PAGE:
Maximum Depth (cm)

2.2

4.1

3.1

6.0

3.3

2.1

3.6

3.6

6.9

                   

Total Length (cm)

2.2

4.1

3.1

6.7

3.6

2.1

4.7

3.6

8.4

                   

Maximum Width (mm)

12.6

10.6

15.0

15.6

16.5

16.9

14.5

23.3

14.4

Minimum Width (mm)

9.8

9.2

13.6

8.6

12.3

10.3

7.6

12.1

10.3

Average Width (mm)

11.2

9.9

14.3

13.2

14.7

13.6

12.0

16.6

12.1

                   

Maximum Height (mm)

9.7

11.9

15.8

13.3

13.4

15.4

13.7

23.0

11.3

Minimum Height (mm)

9.1

10.0

14.0

9.6

10.5

12.0

11.6

12.7

9.8

Average Height (mm)

9.4

11.1

14.9

11.5

12.2

13.7

12.7

16.7

11.0

                   

Average W/H Ratio

1.2

0.9

1.0

1.1

1.2

1.0

0.7

1.0

1.1

                   

Maximum Circumference (cm)

3.6

3.8

5.2

5.6

5.5

4.6

4

6.5

3.8

Minimum Circumference (cm)

3

3.4

4.6

2.6

3.5

3.4

3.2

3.8

3.3

Average Circumference (cm)

3.3

3.6

4.9

4.4

4.6

4.0

3.6

5.2

3.6

                   

Maximum Slope (Degrees)

90

85

90

85

90

90

90

90

90

Minimum Slope (Degrees)

90

85

90

60

90

90

40

90

55

Average Slope (Degrees)

90

85

90

73

90

90

65

90

73

                   

Branching Angle (Degrees)

n/a

n/a

n/a

n/a

n/a

n/a

n/a

n/a

n/a

                   

Complexity

2.0

2.0

2.0

2.0

2.0

2.0

2.0

2.0

2.0

                   

Tortuosity

1.0

1.0

1.0

1.1

1.1

1.0

1.2

1.0

1.2

TABLE 3 (continued).

 
 

FP2I

FP2J

FP2K

FP2L

FP7G

FP2H

 

FP4B

FP1

 

FP5F

FP6B

FP5G

 

Total Mean

Architecture

J

J

J

J

J

Jb

 

H

Hb

 

Ob (T1)

Oc (T1)

Ob (T2)

 
                               

Surface Openings

1

1

1

1

1

1

 

1

1

 

1

1

1

 

1

                               

Maximum Depth (cm)

6.5

7.8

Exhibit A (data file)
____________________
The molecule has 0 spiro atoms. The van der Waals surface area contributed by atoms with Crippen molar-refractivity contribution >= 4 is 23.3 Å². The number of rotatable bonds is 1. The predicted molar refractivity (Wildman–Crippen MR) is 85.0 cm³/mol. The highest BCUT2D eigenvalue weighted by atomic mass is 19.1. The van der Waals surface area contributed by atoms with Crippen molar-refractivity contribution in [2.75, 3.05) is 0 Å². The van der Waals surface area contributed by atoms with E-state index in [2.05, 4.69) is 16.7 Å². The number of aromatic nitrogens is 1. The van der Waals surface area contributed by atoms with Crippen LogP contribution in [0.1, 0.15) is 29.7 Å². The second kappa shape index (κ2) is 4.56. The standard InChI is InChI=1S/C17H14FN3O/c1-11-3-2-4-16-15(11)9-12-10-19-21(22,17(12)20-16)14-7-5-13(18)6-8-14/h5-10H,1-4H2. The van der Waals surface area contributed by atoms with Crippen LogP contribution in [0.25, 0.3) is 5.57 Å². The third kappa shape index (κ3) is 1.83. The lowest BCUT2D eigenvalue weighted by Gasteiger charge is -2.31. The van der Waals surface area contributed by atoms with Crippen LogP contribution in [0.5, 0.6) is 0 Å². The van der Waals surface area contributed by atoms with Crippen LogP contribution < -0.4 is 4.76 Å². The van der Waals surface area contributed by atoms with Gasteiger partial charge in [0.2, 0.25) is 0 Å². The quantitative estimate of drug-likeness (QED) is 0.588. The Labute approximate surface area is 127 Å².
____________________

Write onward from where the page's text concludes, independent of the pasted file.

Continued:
8.1

2.9

8.4

5.8

 

3.1

2.8

 

7.7

4.4

1.1

 

4.8

                               

Total Length (cm)

10.7

11.9

11.8

7.5

14.7

13.0

 

11.1

11.1

 

17.5

13.0

10.1

 

7.6

                               

Maximum Width (mm)

11.5

16.6

12.4

11.4

13.0

13.0

 

13.6

13.5

 

12.5

24.8

11.9

 

14.4

Minimum Width (mm)

8.4

9.3

9.5

7.9

9.0

7.2

 

10.0

7.5

 

9.1

10.0

9.0

 

9.7

Average Width (mm)

9.9

12.0

11.0

9.4

11.3

10.8

 

11.6

9.8

 

10.8

17.7

10.2

 

11.9

                               

Maximum Height (mm)

13.0

16.5

14.8

12.1

15.7

14.7

 

11.4

7.0

 

13.7

16.0

11.2

 

13.5

Minimum Height (mm)

9.2

9.2

10.3

7.4

10.4

7.7

 

7.5

5.1

 

10.0

7.7

6.2

 

9.5

Average Height (mm)

10.7

11.8

13.0

9.5

12.4

11.0

 

10.0

6.1

 

12.2

12.1

8.3

 

11.4

                               

Average W/H Ratio

0.9

1.0

0.9

1.0

0.9

1.0

 

1.2

1.6

 

0.9

1.5

1.3

 

1.1

                               

Maximum Circumference (cm)

3.7

5.3

4.2

3.5

4.2

6.4

 

4.3

3.4

 

4.1

6.1

3.5

 

4.5

Minimum Circumference (cm)

2.9

2.8

3

2.6

3.1

2.4

 

3.1

2.2

 

3.2

2.6

2.7

 

3.1

Average Circumference (cm)

3.2

3.8

3.8

3.1

3.9

3.7

 

3.6

2.7

 

3.7

4.4

3.1

 

3.8

                               

Maximum Slope (Degrees)

80

90

55

55

75

65

 

70

50

 

85

90

20

 

72

Minimum Slope (Degrees)

15

50

50

45

75

25

 

0

25

 

85

40

20

 

58

Average Slope (Degrees)

47

70

53

50

75

45

 

35

38

 

85

65

20

 

65

                               

Branching Angle (Degrees)

n/a

n/a

n/a

n/a

n/a

70

 

n/a

10,45

 

12, 25

n/a

10

 

31

                               

Complexity

2.0

2.0

2.0

2.0

2.0

3.0

 

2.0

6.0

 

6.0

4.0

4.0

 

2.5

                               

Tortuosity

2.2

2.0